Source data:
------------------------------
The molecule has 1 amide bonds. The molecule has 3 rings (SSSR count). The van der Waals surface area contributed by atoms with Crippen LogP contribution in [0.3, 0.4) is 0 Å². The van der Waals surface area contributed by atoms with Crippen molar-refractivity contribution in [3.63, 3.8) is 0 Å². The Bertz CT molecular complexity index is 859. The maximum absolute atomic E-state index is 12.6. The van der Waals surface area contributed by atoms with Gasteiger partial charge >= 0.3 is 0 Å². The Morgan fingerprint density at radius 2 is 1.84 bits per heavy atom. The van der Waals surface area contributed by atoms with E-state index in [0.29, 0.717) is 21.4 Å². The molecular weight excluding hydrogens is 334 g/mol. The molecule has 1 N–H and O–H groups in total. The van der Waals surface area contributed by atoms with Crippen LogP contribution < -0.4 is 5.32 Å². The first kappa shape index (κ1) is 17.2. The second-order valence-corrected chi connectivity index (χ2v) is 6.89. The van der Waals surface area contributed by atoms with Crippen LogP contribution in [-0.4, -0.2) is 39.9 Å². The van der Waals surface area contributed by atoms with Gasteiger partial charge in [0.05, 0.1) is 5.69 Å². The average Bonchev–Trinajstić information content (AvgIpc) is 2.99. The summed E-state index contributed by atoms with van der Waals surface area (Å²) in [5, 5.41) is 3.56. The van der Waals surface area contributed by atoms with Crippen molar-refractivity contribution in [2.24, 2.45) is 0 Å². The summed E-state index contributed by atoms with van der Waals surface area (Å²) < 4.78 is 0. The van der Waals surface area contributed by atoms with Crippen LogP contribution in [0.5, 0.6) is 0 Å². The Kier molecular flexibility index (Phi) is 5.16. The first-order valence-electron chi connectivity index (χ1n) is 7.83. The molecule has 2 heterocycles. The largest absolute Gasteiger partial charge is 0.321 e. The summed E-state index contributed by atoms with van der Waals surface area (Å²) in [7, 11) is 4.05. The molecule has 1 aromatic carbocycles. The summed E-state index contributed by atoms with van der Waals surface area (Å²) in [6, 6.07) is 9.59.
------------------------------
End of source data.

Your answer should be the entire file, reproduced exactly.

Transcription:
The molecule has 1 amide bonds. The molecule has 3 rings (SSSR count). The van der Waals surface area contributed by atoms with Crippen LogP contribution in [0.3, 0.4) is 0 Å². The van der Waals surface area contributed by atoms with Crippen molar-refractivity contribution in [3.63, 3.8) is 0 Å². The Bertz CT molecular complexity index is 859. The maximum absolute atomic E-state index is 12.6. The van der Waals surface area contributed by atoms with Gasteiger partial charge >= 0.3 is 0 Å². The Morgan fingerprint density at radius 2 is 1.84 bits per heavy atom. The van der Waals surface area contributed by atoms with E-state index in [0.29, 0.717) is 21.4 Å². The molecular weight excluding hydrogens is 334 g/mol. The molecule has 1 N–H and O–H groups in total. The van der Waals surface area contributed by atoms with Crippen LogP contribution < -0.4 is 5.32 Å². The first kappa shape index (κ1) is 17.2. The second-order valence-corrected chi connectivity index (χ2v) is 6.89. The van der Waals surface area contributed by atoms with Crippen LogP contribution in [-0.4, -0.2) is 39.9 Å². The van der Waals surface area contributed by atoms with Gasteiger partial charge in [0.05, 0.1) is 5.69 Å². The average Bonchev–Trinajstić information content (AvgIpc) is 2.99. The summed E-state index contributed by atoms with van der Waals surface area (Å²) in [5, 5.41) is 3.56. The van der Waals surface area contributed by atoms with Crippen molar-refractivity contribution in [2.24, 2.45) is 0 Å². The summed E-state index contributed by atoms with van der Waals surface area (Å²) < 4.78 is 0. The van der Waals surface area contributed by atoms with Crippen LogP contribution in [0.5, 0.6) is 0 Å². The Kier molecular flexibility index (Phi) is 5.16. The first-order valence-electron chi connectivity index (χ1n) is 7.83. The molecule has 2 heterocycles. The largest absolute Gasteiger partial charge is 0.321 e. The summed E-state index contributed by atoms with van der Waals surface area (Å²) in [7, 11) is 4.05. The molecule has 1 aromatic carbocycles. The summed E-state index contributed by atoms with van der Waals surface area (Å²) in [6, 6.07) is 9.59.